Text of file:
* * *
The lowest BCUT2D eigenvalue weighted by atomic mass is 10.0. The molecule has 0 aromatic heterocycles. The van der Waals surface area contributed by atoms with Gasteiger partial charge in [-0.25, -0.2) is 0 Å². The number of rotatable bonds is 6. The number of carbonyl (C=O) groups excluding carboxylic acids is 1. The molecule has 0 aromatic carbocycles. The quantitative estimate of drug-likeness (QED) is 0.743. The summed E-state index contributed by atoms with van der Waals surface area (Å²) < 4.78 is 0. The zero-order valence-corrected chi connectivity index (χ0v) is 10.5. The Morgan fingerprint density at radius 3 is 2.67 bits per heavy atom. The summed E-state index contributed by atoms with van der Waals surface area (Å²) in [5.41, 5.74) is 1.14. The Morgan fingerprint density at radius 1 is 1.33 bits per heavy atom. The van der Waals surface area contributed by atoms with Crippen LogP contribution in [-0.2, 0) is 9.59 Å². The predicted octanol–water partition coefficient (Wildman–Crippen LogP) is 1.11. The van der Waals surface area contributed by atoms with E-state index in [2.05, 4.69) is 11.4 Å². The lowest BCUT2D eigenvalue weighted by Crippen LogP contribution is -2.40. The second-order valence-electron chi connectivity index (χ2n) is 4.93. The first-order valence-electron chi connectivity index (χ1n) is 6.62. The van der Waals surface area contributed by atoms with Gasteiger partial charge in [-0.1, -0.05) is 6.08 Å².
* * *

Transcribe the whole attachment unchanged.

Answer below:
The lowest BCUT2D eigenvalue weighted by atomic mass is 10.0. The molecule has 0 aromatic heterocycles. The van der Waals surface area contributed by atoms with Gasteiger partial charge in [-0.25, -0.2) is 0 Å². The number of rotatable bonds is 6. The number of carbonyl (C=O) groups excluding carboxylic acids is 1. The molecule has 0 aromatic carbocycles. The quantitative estimate of drug-likeness (QED) is 0.743. The summed E-state index contributed by atoms with van der Waals surface area (Å²) < 4.78 is 0. The zero-order valence-corrected chi connectivity index (χ0v) is 10.5. The Morgan fingerprint density at radius 3 is 2.67 bits per heavy atom. The summed E-state index contributed by atoms with van der Waals surface area (Å²) in [5.41, 5.74) is 1.14. The Morgan fingerprint density at radius 1 is 1.33 bits per heavy atom. The van der Waals surface area contributed by atoms with Crippen LogP contribution in [-0.2, 0) is 9.59 Å². The predicted octanol–water partition coefficient (Wildman–Crippen LogP) is 1.11. The van der Waals surface area contributed by atoms with E-state index in [2.05, 4.69) is 11.4 Å². The lowest BCUT2D eigenvalue weighted by Crippen LogP contribution is -2.40. The second-order valence-electron chi connectivity index (χ2n) is 4.93. The first-order valence-electron chi connectivity index (χ1n) is 6.62. The van der Waals surface area contributed by atoms with Gasteiger partial charge in [-0.1, -0.05) is 6.08 Å².